PoetryIssue 08 | February 2010

Two Poems by Jon Sands

The Fishermen

for J.V. C.H. A.F. E.H. E.M.

Sometimes you dance slow with your best friend
while a woman you love differently than you love
Etta James sings At Last into a karaoke machine
like she wrote it in the bathroom. 
Sometimes every person you know is drunk enough
it becomes a new definition for sober.

There is a bar on the west side of Brooklyn
the fishermen call home (or they used to
when Brooklyn had fishermen), a siren carrying them back
to their whiskey. Sometimes there is tonight.
We are six people making footsteps that never disappear.
Can you imagine the lines we have drawn to get here?

There are people who have called us their homes.
Tonight, there is family in the oxygen. Sometimes,
two people is its own person. It has a lifespan,
it gets hungry, it too, can lie underneath its sheets
and wonder how it can still feel alone—
Sometimes it is more. 

There is a phone booth in the bar that seats one.
Six of us scramble inside, crawl up the walls
until even our drinks fit. Our bodies are rediscovering
what it is to be possible. It is one night
when the clocks in Brooklyn begin to spill backwards,
then stop. The bartender — still as a stalagmite,

while the perfect pour stays perfect.
The couple at the corner table,
together like popsicle sticks in a freezer—
the ovvvvv from I love you suspended
in the air like a vibrating chandelier. 
We, with our songs, with our slow dances,

our smiles —  which on any other day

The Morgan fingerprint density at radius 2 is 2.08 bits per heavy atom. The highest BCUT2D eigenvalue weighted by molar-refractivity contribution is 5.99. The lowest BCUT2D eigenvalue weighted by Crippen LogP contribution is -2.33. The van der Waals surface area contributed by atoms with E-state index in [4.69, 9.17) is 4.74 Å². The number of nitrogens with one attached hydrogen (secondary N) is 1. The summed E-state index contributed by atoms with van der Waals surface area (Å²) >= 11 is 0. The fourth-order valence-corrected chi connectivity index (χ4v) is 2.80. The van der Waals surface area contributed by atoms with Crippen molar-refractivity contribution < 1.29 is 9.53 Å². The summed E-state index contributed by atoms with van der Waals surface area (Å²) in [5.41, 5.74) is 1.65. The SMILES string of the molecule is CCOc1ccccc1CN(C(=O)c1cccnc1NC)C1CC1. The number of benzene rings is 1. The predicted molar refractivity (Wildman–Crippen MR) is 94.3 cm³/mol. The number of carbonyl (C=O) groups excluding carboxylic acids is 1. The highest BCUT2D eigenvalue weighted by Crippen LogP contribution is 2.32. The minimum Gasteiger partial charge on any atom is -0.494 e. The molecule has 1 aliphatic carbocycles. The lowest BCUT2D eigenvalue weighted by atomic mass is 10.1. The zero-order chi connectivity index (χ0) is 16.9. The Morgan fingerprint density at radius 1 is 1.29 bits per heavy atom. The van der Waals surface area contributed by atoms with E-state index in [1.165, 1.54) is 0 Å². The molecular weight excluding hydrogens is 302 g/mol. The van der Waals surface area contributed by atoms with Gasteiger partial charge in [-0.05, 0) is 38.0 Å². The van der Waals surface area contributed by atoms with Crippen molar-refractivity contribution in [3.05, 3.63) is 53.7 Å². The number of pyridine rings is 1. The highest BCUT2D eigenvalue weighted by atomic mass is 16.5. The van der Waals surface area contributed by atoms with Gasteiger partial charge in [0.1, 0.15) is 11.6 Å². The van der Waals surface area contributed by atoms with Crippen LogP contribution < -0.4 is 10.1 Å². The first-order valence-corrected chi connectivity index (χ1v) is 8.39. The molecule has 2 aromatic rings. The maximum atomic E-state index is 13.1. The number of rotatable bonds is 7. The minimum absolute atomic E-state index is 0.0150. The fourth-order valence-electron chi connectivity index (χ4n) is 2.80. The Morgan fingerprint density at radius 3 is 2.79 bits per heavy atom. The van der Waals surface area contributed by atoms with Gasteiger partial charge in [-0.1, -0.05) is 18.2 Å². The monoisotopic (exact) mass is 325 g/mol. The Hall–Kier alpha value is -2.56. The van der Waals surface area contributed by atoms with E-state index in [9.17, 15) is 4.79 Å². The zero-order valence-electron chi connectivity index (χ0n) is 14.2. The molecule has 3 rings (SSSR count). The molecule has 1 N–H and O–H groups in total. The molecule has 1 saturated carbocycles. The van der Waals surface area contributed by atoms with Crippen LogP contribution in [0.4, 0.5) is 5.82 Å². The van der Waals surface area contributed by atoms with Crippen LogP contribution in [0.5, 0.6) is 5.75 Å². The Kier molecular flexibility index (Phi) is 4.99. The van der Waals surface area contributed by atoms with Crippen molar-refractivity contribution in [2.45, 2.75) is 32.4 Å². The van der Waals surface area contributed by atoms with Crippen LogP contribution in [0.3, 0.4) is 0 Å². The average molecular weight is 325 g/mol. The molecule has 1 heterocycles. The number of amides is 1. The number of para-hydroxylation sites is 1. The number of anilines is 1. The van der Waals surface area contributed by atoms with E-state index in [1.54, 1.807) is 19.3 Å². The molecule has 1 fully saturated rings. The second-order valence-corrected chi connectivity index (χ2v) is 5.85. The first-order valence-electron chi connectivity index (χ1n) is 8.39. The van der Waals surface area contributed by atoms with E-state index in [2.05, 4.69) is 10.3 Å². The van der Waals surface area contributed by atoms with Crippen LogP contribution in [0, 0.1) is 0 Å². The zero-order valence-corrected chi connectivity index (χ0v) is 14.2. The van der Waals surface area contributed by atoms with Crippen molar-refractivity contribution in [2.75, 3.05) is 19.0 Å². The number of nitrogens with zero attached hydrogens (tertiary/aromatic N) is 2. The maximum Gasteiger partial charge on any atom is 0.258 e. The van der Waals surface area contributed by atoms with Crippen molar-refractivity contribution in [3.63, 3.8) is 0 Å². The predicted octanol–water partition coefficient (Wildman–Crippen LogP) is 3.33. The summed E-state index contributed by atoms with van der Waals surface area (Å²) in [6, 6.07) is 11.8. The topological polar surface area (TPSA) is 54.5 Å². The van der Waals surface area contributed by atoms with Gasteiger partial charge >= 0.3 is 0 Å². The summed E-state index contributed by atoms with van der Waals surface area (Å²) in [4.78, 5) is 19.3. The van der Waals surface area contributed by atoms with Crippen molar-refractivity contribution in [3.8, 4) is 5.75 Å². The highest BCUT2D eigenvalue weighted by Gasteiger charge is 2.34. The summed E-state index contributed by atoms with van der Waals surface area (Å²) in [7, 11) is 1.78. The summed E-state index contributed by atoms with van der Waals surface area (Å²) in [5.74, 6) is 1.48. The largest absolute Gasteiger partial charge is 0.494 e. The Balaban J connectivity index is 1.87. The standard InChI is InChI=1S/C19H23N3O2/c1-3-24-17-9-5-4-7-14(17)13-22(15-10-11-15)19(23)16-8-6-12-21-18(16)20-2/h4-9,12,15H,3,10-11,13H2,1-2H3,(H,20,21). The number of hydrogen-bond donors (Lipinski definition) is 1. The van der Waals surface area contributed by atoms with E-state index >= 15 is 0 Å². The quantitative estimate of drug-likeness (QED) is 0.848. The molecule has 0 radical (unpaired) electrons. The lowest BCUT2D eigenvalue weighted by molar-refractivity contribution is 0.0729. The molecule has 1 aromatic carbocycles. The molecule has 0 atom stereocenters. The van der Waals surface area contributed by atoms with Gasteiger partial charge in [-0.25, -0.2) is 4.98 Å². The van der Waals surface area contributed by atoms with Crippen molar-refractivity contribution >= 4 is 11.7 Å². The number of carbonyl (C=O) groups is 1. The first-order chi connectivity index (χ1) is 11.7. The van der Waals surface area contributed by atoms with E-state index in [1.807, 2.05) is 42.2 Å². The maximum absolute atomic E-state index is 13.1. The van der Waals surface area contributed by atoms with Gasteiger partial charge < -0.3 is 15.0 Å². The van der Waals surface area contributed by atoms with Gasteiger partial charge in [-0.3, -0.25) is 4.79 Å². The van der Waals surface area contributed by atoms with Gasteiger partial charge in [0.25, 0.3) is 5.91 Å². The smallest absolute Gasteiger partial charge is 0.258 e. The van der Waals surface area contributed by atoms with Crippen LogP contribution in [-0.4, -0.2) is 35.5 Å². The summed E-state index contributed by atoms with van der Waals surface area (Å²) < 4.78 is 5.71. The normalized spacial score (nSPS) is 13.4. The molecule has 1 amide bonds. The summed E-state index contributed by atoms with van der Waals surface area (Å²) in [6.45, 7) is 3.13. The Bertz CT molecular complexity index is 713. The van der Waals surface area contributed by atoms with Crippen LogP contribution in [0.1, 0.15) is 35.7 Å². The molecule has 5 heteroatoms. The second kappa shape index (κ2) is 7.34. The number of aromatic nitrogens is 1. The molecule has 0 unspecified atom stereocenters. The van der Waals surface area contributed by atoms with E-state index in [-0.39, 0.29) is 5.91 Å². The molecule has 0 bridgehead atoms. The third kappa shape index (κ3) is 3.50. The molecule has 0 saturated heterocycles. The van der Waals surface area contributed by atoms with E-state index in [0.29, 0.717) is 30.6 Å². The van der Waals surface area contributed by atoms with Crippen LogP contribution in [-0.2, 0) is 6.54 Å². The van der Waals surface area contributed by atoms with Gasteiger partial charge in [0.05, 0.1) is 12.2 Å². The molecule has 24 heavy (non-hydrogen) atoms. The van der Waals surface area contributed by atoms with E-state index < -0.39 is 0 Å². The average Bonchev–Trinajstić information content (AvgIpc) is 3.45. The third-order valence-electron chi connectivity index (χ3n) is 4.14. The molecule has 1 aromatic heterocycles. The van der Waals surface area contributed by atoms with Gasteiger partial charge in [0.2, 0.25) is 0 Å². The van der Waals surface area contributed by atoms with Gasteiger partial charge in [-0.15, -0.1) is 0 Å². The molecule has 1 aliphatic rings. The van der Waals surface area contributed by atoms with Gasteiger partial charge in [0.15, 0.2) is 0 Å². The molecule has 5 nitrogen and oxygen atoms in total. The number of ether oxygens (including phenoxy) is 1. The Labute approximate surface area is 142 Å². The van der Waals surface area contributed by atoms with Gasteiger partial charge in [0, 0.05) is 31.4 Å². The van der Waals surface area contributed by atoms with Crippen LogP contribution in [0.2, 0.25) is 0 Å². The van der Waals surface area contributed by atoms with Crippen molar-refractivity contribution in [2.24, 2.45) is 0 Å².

rotate like the swing on a jump rope —
we are the last to go, we are the last to go

we are last —

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About the author

Jon Sands never runs into the animals he’s scared of, but the list includes grizzly bears, hornets, scorpions, and bull sharks. He landed in New York City a few years ago; the animals there aren’t nearly as frightening as they seem. He is director of poetry and arts education programming at the Positive Health Project, a needle exchange center in Midtown Manhattan.

Read our current issue:

Poetry

Two poems by Anne Babson
Vignette, Townhouse, 9 a.m. by Troy Cunio
Night Becomes Day Over the West by Megan Foley
Yukon River Aurora by D. B. Goman
Two Poems by David Havird
Cretan Love Letter by Emily Linstrom
Holland by Rick Mullin
Fear in Kenya by Kristina Pfleegor
The Lounge Lizard by Ed Shacklee
Two Poems by Sarah J. Sloat
Night Flight by Vicki Stannard
Koinonia Farms by Alina Stefanescu
Thessaloniki, Four a.m. by Anastasia Vassos
Imaginary Oceans by Jason Warren
Two Poems by F. J. Williams

Postcard prose

It’s Salty by Kelly Hill

Travel notes

Anchorage in the Great Land by Karen Benning
The Value of Small Money by Megan Hallinan
Screensaver by Sandra Larson
Thirty Cents by Tommy McAree
Gokarna by Kate McCahill
Going Places by Rachel Miller-Howard
Susanville CA: Notes From The Road by Susan Volchok